The original document can be accessed on the LSUC website by clicking HERE
Ontario Regulation 283/11, made under the Police Services Act, came into force on August 1, 2011, and amends Ontario Regulation 267/10, Conduct and Duties of Police Officers Respecting Investigations by the Special Investigations Unit. Ontario Regulation 267/10 prohibits subject officers, who are police officers whose conduct appears, in the opinion of the Special Investigations Unit (“SIU”) director, to have caused the death or serious injury under investigation, from being represented by the same legal counsel as witness officers. Witness officers are police officers who, in the opinion of the SIU director, are involved in the incident under investigation but are not subject officers. Section 6 of Ontario Regulation 267/10, as amended, provides that to the extent that it is practicable, the chief of police shall segregate all police officers involved in the incident from each other until after the SIU has completed its interviews, and that “a police officer involved in an incident shall not communicate directly or indirectly with any police officer involved in the same incident concerning their involvement in the incident until after the SIU has completed its interviews” (emphasis added).
To the extent that a lawyer may be jointly retained by two or more subject officers or witness officers, the lawyer should be aware of rule 2.04(6) of the
Rules of Professional Conduct, which addresses joint retainers. The rule provides that where a lawyer accepts employment from more than one client in a matter, the lawyer shall advise the clients that: (i) the lawyer has been asked to act for both or all of them; (ii) no information received in connection with the matter from one can be treated as confidential so far as any of the others are concerned; and (iii) if a conflict develops that cannot be resolved, the lawyer cannot continue to act for both or all of them and may have to withdraw completely.1
Lawyers who act for more than one officer with respect to an investigation by the SIU must comply with the requirements of both the joint retainer rule and Ontario Regulation 267/10, as amended. A lawyer retained to act for multiple officers must observe the law and not defeat the purpose of section 6 of Ontario Regulation 267/10 by serving as a conduit between segregated officers jointly represented by the lawyer. Further, the law requires that a lawyer retained to act for multiple officers must not disclose anything, confidential or otherwise, said by one segregated officer to any other segregated officer until the SIU has completed its interviews.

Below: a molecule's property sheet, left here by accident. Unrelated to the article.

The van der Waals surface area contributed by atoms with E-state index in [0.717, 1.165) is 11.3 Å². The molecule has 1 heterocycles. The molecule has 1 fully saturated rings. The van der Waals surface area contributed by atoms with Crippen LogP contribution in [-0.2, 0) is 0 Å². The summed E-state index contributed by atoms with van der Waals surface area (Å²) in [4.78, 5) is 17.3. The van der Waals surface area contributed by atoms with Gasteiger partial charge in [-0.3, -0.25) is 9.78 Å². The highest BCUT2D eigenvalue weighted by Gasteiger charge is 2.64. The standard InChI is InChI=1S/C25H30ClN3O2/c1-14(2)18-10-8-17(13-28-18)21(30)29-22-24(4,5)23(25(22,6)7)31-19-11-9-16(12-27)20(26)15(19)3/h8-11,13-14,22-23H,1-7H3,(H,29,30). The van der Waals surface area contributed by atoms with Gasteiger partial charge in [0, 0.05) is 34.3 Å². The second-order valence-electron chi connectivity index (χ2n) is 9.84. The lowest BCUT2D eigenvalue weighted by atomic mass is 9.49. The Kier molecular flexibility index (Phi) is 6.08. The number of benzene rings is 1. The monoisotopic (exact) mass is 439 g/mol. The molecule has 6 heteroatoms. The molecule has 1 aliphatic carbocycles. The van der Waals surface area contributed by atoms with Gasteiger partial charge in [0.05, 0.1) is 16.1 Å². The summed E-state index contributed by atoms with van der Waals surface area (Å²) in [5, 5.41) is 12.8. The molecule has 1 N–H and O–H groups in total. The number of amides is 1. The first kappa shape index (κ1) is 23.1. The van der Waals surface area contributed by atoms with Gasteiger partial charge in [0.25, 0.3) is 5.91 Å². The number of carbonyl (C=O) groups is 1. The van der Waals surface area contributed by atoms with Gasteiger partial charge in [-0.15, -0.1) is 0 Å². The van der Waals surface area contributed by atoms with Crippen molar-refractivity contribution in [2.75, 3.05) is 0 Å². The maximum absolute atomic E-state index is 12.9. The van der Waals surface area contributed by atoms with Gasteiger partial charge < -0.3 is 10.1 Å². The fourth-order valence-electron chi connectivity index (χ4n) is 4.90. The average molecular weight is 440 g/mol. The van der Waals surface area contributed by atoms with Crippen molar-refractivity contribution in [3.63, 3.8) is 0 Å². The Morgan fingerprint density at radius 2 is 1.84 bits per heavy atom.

A lawyer who is unable to comply with section 6 of Ontario Regulation 267/10 and the lawyer’s obligations under Rule 2.04(6) would effectively be unable to accept a joint retainer in such circumstances. As the rule requires that a lawyer cannot treat information as confidential as between joint clients and the regulation requires that the police officers not indirectly communicate with each other concerning their involvement in the incident, it is difficult to see how segregated police officers can properly be jointly represented. Lawyers should also review the Ontario Court of Appeal decision in
Schaeffer v. Wood, which discusses issues relevant to the Rules and regulation. The Supreme Court of Canada granted an application for leave to appeal this decision on June 28, 2012.
FN 1. There is a limited exception to this rule for joint retainers in the lending context that is not relevant here.